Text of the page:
A computer keyboard is one of the primary input devices used with a computer that looks similar to those found on electric typewriters, but with some additional keys. Keyboards allow you to input letters, numbers, and other symbols into a computer that can serve as commands or be used to type text.
- Keyboard overview
- QWERTY keyboard layout
- Keyboard ports and interfaces
- Types of keyboards
- Laptop keyboards
- Smartphone and tablet keyboards
- Why is the keyboard an input device
- How to use a keyboard
- How can I improve my typing?
- When was the first keyboard invented?
- Keyboard shortcut keys
- Related keyboard pages
- Computer keyboard help and support
The following image shows a 104-key Saitek keyboard with indicators pointing to each of the major key sections of a keyboard including the control keys, function keys, LED indicators, wrist pad, arrow keys, and keypad.
QWERTY keyboard layout
Below is a closer up image of a QWERTY computer keyboard with each of the keys selectable. Hover over any of the keys below to see a description of the key and click any of the keys to open a new page with full details about the key.
Keyboard ports and interfaces
Today, most desktop computer keyboards connect to the computer using either USB or Bluetooth for wireless communication. Before USB, a computer may have used PS/2, Serial, or AT (Din5) as a keyboard interface.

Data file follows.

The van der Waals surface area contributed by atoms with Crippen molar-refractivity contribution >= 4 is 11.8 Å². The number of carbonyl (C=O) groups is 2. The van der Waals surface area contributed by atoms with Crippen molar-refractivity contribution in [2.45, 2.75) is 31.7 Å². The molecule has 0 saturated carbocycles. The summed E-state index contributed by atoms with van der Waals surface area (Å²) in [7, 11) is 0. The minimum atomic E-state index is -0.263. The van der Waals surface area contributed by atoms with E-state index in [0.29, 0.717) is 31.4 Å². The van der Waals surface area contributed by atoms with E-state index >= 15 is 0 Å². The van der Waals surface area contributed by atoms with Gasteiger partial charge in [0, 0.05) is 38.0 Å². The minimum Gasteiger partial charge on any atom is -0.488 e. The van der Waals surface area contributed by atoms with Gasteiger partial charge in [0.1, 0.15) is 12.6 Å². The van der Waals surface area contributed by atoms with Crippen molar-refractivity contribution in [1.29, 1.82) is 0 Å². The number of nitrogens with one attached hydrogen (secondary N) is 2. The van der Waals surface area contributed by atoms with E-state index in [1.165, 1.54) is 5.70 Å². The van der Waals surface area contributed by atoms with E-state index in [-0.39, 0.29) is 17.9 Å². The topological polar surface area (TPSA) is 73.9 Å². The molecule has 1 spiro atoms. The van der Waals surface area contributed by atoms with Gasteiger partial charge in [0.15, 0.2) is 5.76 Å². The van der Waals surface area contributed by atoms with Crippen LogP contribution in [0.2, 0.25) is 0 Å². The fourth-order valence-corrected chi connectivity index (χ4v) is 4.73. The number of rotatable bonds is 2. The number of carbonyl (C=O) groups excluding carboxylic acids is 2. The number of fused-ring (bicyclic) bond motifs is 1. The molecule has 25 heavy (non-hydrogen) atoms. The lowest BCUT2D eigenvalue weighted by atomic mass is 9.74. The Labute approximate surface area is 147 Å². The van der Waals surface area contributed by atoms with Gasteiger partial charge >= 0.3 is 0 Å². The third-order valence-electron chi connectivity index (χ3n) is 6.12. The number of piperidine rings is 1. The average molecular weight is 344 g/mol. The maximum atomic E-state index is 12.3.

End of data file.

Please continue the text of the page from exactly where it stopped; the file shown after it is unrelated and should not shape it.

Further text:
Types of keyboards
Today, most keyboards are similar to each other, but may be missing one or more of the sections mentioned earlier (e.g., the keypad). Where keyboards begin to differ the most is with the keyboard layout. While most keyboards use the QWERTY layout, there are still people who use the DVORAK layout.
A laptop keyboard is different from a desktop keyboard to help reduce the size and the overall weight of the laptop. Most laptop keyboards are made smaller by placing the keys closer to each other and not always including control keys or a keypad. For a laptop to have all the same functions of a desktop keyboard, laptop keyboards use a Fn key that is used in conjunction with other keys to perform special functions. For example, pressing the Fn key and the up or down arrow on the keyboard shown below, increases and decreases the brightness of the screen.
Another difference with a laptop keyboard is the type of switch beneath each key or how the keys feel when pressed down. Some users may even experience more typing errors when typing on a laptop because of how easy it can be to press another key next to the key you intended to press.
Smartphone and tablet keyboards
Today's smartphones and tablets do not come with a physical keyboard, although it may be purchased as an optional peripheral add-on. These devices utilize a thumb keyboard or on-screen keyboard to type messages and enter text into various fields. The image to the right shows an example of the Apple iPhone on-screen keyboard, used on all of apples touch-based devise.
Why is the keyboard an input device?
A computer keyboard is considered an input device because it only sends data to a computer and does not receive any information back.